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Ashlin Jul 2nd, 2002 08:39 AM

which airport?
If we fly from Florida to Grand Teton Park, which is less expensive to do (after buying tickets): Fly into Jackson, or into Cody?

anon Jul 2nd, 2002 09:07 AM

Obviously, you're new at this.<BR><BR>It's Yellowstone National Park and Grand Teton National Forest. Figure out where you're going first, you'll enjoy it more.<BR><BR>Next, do we all look like reservation agents? There are about 28,000 travel agents who are paid to answer this kind of question. Or, since you have proven that you know how to fill out a form, you might just want to go to orbitz, cheaptickets, travelocity, etc. and do the required key entry yourself.<BR>And then, airline prices vary daily and by ask an impossible question.<BR><BR>Maybe you should start with something less adventurous, like Disney or Epcot park.

anon Jul 2nd, 2002 09:09 AM

Sheila Ashlin ([email protected])just asked about driving from Florida.<BR><BR>Ashlin ([email protected]) is asking about planes.<BR><BR>Will SA ([email protected]) be asking about buses?<BR><BR>

x Jul 2nd, 2002 09:55 AM

If you're visiting the Tetons, near Jackson or Jackson Hole, Wyoming, then fly into Jackson. The airport is small but accommodates jets - and usually travel is through Salt Lake City or perhaps Boise. By the way, the first time I flew into Jackson, I had on white loafers - and going through the airport lounge the cowboys laughed at me. It was a neat experience nonetheless, but very western.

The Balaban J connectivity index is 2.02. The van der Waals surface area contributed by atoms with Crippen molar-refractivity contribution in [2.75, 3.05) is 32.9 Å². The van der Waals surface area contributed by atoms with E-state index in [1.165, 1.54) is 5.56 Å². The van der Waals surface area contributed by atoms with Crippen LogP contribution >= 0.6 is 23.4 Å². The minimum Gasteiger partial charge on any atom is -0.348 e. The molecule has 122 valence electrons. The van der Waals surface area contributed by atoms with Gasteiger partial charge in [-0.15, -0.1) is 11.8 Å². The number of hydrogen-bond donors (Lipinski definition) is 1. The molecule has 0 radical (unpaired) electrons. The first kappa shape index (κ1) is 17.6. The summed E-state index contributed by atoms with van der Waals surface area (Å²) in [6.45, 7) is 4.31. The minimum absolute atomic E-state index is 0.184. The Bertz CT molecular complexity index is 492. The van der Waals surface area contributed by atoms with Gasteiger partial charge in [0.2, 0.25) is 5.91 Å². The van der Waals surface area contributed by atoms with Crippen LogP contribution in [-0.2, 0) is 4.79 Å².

anon Jul 2nd, 2002 10:07 AM

After re-reading your question, I offer an apology for my antagonistic response. But I still don't understand your question. Obviously, Cody is farther away, so assuming car rental rates are the same, you will burn more gas getting to GTNF from Cody than Jackson, and hence, it will cost more.<BR><BR>Pls be more specific.

Dayle Jul 2nd, 2002 11:19 AM

Hi Anon,<BR><BR>There is such a national park as Grand Teton National Park. It's between the town of Jackson & Yellowstone National Park. The valley where the town of Jackson is located was referred to as "Jackson Hole" by the fur traders & trappers who used to meet there in the fall & spring for trading. It's called a "hole' because it's lower in elevation than all the mountains around it.

anon Jul 2nd, 2002 11:23 AM

Dayle,<BR><BR>Thanks.<BR><BR><BR><BR>If I'm gonna flame, at least I can be accurate. Apologies offered, again.<BR><BR>But I still don't know what Ashlin is trying to find out.

dave Jul 7th, 2002 01:53 PM

Geez anon, first you totally biff the Teton NATIONAL PARK thing, then you can't read english. My suggestion, figure out what you're talking about first, we'll all enjoy it more.<BR><BR>"which is less expensive to do (after buying tickets)"...what's so hard about that?<BR><BR>Answer: Jackson is slightly more expensive "(after buying tickets)" and gets way more tourist action than Cody. The motels and restaurants reflect that it is a true "tourist" area. Cody, because it's a bit farther from the PARKs, (note: anon, that would be Yellowstone NP and Teton NP) is probably a better deal. There are other factors that come into play also (recently completed highway contruction, amongst others) that have kept Cody on the more reasonable side. In the summer months, ALL hotels in eiher place will not be offering any deals. It's a short season and they will try to make it when they can. But comparing equal services, Cody will most likely be more affordable.<BR><BR>Hope that helps (finally) get you a resonably informative answer, Ashlin.

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